1) Polymorphism: This is a basic object-oriented implementation for this problem using an interface class for all class that could implement a response for your mouse release event. It goes as follows:

#include <cstdio>

//define an interface class for all the responder classes 
class ReleaseResponder {
  public:
    virtual void OnRelease() = 0; //with a pure virtual response function (callback).
};

//hold a pointer to that interface class in the Button class:
class Button {
  private:
    ReleaseResponder* responder;
  public:
    Button() : responder(NULL) { };
    void setActionOnReleased(ReleaseResponder* aResponder ) { 
      responder = aResponder;
    };
    void mouseReleased() {
      printf("mouse released");
      if(responder)
        responder->OnRelease();
    };
};

//Make whatever class you want to use as responder implement the responder interface:
class AClass : public ReleaseResponder {
  public:
    //....
    void OnRelease() {
      printf("responding...");
    };
};

//then you set it up as:
int main() {
  AClass* myResponder = new AClass();
  Button* myButton = new Button();
  myButton->setActionOnReleased(myResponder);
  //test it:
  myButton->mouseReleased();
  return 0;
};

2) Generic Programming: Now this is more advanced and is a basic form of template meta-programming. You will probably not choose this because of the additional complexity, but it is far more flexible as the example demonstrates. The idea is to use a template policy class to implement the mouse release response (as a callable policy):

#include <cstdio>

//define a default policy class for all the responder policies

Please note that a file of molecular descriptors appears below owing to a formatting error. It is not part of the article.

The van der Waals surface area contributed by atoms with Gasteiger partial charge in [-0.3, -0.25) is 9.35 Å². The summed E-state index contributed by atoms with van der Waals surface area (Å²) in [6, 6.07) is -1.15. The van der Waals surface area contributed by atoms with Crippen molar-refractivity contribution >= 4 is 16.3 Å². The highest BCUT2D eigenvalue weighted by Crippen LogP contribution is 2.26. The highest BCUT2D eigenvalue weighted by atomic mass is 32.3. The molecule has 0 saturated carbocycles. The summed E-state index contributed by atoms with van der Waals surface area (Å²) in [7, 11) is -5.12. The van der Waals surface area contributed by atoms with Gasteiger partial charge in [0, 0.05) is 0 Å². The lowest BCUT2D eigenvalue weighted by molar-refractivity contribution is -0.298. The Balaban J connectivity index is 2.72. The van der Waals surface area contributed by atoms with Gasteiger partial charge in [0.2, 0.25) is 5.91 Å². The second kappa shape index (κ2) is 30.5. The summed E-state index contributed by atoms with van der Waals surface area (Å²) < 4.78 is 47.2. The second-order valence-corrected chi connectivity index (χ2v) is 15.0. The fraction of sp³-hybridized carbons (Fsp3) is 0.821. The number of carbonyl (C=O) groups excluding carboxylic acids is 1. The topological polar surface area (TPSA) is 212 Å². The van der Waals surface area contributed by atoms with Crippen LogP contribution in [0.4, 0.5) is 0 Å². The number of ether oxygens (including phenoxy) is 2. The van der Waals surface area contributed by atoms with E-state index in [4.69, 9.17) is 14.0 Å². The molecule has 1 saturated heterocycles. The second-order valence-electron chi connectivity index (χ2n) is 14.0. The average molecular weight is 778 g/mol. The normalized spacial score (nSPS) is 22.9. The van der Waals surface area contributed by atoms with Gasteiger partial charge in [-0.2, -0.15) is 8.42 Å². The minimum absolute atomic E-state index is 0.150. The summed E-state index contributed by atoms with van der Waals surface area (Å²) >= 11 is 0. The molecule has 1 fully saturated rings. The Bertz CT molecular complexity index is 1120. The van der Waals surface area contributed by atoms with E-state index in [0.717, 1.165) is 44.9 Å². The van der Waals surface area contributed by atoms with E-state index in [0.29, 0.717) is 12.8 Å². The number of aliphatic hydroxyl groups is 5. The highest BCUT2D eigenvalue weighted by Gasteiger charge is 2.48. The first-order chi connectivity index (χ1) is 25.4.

struct NoRespondPolicy {
  void operator()() {
    printf("not responding...\n");
  };
};

//make the Button class templated with the responding policy:
template<class OnRelease = NoRespondPolicy>
class Button {
  private:
    OnRelease responder; //hold release responder object (will be a function pointer or other type)
  public:
    Button() { };
    Button(OnRelease aResponder) : responder(aResponder) { };
    void setActionOnReleased(OnRelease aResponder ) { 
      responder = aResponder;
    };
    void mouseReleased() {
      printf("mouse released\n");
      responder(); //Call the responder for the released event.
    };
};

//create a special policy for pointer to member functions:
template<class T>
class MemberFuncRespond {
  public:
    typedef void (T::*VoidFuncPtr)();
  private:
    T* Obj; //hold the object pointer.
    VoidFuncPtr Func; //hold the member function pointer.
  public:
    MemberFuncRespond(T* aObj, VoidFuncPtr aFunc) : Obj(aObj), Func(aFunc) { };
    void operator() () {
      if(Obj)
        (Obj->*Func)(); //call the member function pointer on the object Obj.
    };
};

//Make whatever class you want to use as respond:
class AClass {
  public:
    //....
    void OnRelease() {
      printf("responding with on release function...\n");
    };
    typedef void (AClass::*VoidFunc)(); //useful typdef
    typedef MemberFuncRespond<AClass> Responder; //another useful typedef
    //create a responder object for any void member function pointer.
    Responder getResponder(VoidFunc FPtr) { return Responder(this,FPtr); };

    void operator()() {
      printf("responding with operator ()...\n");
    };
};

void GlobalOnRelease() {
  printf("responding with global function...\n");
};

//then you set it up as:
int main() {
  AClass myResponder;

  Button<> myButton1; //no response (default policy)  
  myButton1.mouseReleased();

  Button<AClass&> myButton2(myResponder); //respond with AClass.operator()
  myButton2.mouseReleased();

  Button< AClass::Responder > myButton3(myResponder.getResponder(&AClass::OnRelease)); //respond with AClass.OnRelease()
  myButton3.mouseReleased();

  Button<void (*)()> myButton4(&GlobalOnRelease); //respond with GlobalOnRelease()
  myButton4.mouseReleased();

  return 0;
};

Thanks for the help Mike,

Your post was very elucidating and I managed to solve the issue. I used your first approach, but shore will try the second. :D